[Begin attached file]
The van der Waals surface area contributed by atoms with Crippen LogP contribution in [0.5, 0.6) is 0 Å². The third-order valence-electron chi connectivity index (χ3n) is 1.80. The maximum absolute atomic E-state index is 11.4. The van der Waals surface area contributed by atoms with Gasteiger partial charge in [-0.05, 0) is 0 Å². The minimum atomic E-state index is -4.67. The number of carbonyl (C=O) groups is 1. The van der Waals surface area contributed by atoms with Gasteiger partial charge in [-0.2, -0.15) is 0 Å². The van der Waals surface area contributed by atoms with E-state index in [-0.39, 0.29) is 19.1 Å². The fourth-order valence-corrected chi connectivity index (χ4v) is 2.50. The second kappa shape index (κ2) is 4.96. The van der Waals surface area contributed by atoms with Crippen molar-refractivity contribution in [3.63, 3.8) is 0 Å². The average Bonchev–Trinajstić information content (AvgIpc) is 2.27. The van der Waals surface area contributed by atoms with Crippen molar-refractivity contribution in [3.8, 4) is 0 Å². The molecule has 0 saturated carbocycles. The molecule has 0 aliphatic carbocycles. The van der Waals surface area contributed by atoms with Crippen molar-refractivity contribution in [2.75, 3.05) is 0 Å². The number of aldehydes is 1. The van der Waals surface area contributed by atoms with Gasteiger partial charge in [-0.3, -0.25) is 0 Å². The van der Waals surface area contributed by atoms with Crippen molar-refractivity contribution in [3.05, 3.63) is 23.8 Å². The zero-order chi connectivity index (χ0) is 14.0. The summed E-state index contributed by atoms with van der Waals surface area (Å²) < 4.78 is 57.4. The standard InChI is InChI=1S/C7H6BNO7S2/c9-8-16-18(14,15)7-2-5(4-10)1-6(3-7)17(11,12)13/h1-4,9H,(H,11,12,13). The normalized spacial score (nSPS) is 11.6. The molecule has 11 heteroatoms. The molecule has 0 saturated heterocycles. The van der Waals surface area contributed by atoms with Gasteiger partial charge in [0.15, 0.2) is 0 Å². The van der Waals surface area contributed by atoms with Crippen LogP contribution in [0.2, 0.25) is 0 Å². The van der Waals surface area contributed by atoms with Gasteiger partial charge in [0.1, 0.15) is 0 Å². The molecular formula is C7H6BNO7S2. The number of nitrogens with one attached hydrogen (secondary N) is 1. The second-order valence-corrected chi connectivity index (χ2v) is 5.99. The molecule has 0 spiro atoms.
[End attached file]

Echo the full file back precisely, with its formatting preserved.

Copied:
The van der Waals surface area contributed by atoms with Crippen LogP contribution in [0.5, 0.6) is 0 Å². The third-order valence-electron chi connectivity index (χ3n) is 1.80. The maximum absolute atomic E-state index is 11.4. The van der Waals surface area contributed by atoms with Gasteiger partial charge in [-0.05, 0) is 0 Å². The minimum atomic E-state index is -4.67. The number of carbonyl (C=O) groups is 1. The van der Waals surface area contributed by atoms with Gasteiger partial charge in [-0.2, -0.15) is 0 Å². The van der Waals surface area contributed by atoms with E-state index in [-0.39, 0.29) is 19.1 Å². The fourth-order valence-corrected chi connectivity index (χ4v) is 2.50. The second kappa shape index (κ2) is 4.96. The van der Waals surface area contributed by atoms with Crippen molar-refractivity contribution in [3.63, 3.8) is 0 Å². The average Bonchev–Trinajstić information content (AvgIpc) is 2.27. The van der Waals surface area contributed by atoms with Crippen molar-refractivity contribution in [3.8, 4) is 0 Å². The molecule has 0 saturated carbocycles. The molecule has 0 aliphatic carbocycles. The van der Waals surface area contributed by atoms with Crippen molar-refractivity contribution in [2.75, 3.05) is 0 Å². The number of aldehydes is 1. The van der Waals surface area contributed by atoms with Gasteiger partial charge in [-0.3, -0.25) is 0 Å². The van der Waals surface area contributed by atoms with Crippen molar-refractivity contribution in [3.05, 3.63) is 23.8 Å². The zero-order chi connectivity index (χ0) is 14.0. The summed E-state index contributed by atoms with van der Waals surface area (Å²) < 4.78 is 57.4. The standard InChI is InChI=1S/C7H6BNO7S2/c9-8-16-18(14,15)7-2-5(4-10)1-6(3-7)17(11,12)13/h1-4,9H,(H,11,12,13). The normalized spacial score (nSPS) is 11.6. The molecule has 11 heteroatoms. The molecule has 0 saturated heterocycles. The van der Waals surface area contributed by atoms with Gasteiger partial charge in [0.15, 0.2) is 0 Å². The van der Waals surface area contributed by atoms with Crippen LogP contribution in [0.2, 0.25) is 0 Å². The van der Waals surface area contributed by atoms with Gasteiger partial charge in [0.1, 0.15) is 0 Å². The molecular formula is C7H6BNO7S2. The number of nitrogens with one attached hydrogen (secondary N) is 1. The second-order valence-corrected chi connectivity index (χ2v) is 5.99. The molecule has 0 spiro atoms.